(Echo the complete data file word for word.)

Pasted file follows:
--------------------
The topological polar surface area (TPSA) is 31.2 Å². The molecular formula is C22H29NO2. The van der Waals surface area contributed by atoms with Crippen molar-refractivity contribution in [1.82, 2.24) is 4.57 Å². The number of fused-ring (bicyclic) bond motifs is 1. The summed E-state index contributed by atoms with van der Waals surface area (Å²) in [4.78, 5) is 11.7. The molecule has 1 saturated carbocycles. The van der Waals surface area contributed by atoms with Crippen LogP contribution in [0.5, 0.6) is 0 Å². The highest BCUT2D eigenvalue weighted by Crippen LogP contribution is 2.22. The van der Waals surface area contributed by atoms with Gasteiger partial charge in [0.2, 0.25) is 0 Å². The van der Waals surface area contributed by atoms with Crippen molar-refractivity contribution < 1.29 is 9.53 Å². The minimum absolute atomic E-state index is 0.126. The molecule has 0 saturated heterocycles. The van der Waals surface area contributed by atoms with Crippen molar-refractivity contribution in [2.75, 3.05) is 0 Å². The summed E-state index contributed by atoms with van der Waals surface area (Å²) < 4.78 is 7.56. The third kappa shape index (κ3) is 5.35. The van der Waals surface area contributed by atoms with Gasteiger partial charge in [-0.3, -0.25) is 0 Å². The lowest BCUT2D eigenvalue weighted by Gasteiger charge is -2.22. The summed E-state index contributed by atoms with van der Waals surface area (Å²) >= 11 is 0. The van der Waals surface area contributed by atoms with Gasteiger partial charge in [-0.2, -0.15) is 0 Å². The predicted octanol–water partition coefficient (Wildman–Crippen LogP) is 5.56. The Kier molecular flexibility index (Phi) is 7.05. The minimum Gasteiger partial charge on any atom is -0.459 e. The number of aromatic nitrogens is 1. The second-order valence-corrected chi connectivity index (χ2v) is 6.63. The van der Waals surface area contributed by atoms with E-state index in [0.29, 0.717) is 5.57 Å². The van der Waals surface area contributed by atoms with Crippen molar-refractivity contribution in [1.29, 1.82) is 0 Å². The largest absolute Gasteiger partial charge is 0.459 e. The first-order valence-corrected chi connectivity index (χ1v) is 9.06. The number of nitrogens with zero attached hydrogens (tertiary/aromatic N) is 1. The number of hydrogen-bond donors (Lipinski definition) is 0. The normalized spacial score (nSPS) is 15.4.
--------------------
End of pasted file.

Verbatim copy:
The topological polar surface area (TPSA) is 31.2 Å². The molecular formula is C22H29NO2. The van der Waals surface area contributed by atoms with Crippen molar-refractivity contribution in [1.82, 2.24) is 4.57 Å². The number of fused-ring (bicyclic) bond motifs is 1. The summed E-state index contributed by atoms with van der Waals surface area (Å²) in [4.78, 5) is 11.7. The molecule has 1 saturated carbocycles. The van der Waals surface area contributed by atoms with Crippen LogP contribution in [0.5, 0.6) is 0 Å². The highest BCUT2D eigenvalue weighted by Crippen LogP contribution is 2.22. The van der Waals surface area contributed by atoms with Gasteiger partial charge in [0.2, 0.25) is 0 Å². The van der Waals surface area contributed by atoms with Crippen molar-refractivity contribution < 1.29 is 9.53 Å². The minimum absolute atomic E-state index is 0.126. The molecule has 0 saturated heterocycles. The van der Waals surface area contributed by atoms with Crippen molar-refractivity contribution in [2.75, 3.05) is 0 Å². The summed E-state index contributed by atoms with van der Waals surface area (Å²) < 4.78 is 7.56. The third kappa shape index (κ3) is 5.35. The van der Waals surface area contributed by atoms with Gasteiger partial charge in [-0.3, -0.25) is 0 Å². The lowest BCUT2D eigenvalue weighted by Gasteiger charge is -2.22. The summed E-state index contributed by atoms with van der Waals surface area (Å²) >= 11 is 0. The van der Waals surface area contributed by atoms with Gasteiger partial charge in [-0.2, -0.15) is 0 Å². The predicted octanol–water partition coefficient (Wildman–Crippen LogP) is 5.56. The Kier molecular flexibility index (Phi) is 7.05. The minimum Gasteiger partial charge on any atom is -0.459 e. The number of aromatic nitrogens is 1. The second-order valence-corrected chi connectivity index (χ2v) is 6.63. The van der Waals surface area contributed by atoms with E-state index in [0.29, 0.717) is 5.57 Å². The van der Waals surface area contributed by atoms with Crippen molar-refractivity contribution in [1.29, 1.82) is 0 Å². The largest absolute Gasteiger partial charge is 0.459 e. The first-order valence-corrected chi connectivity index (χ1v) is 9.06. The number of nitrogens with zero attached hydrogens (tertiary/aromatic N) is 1. The number of hydrogen-bond donors (Lipinski definition) is 0. The normalized spacial score (nSPS) is 15.4.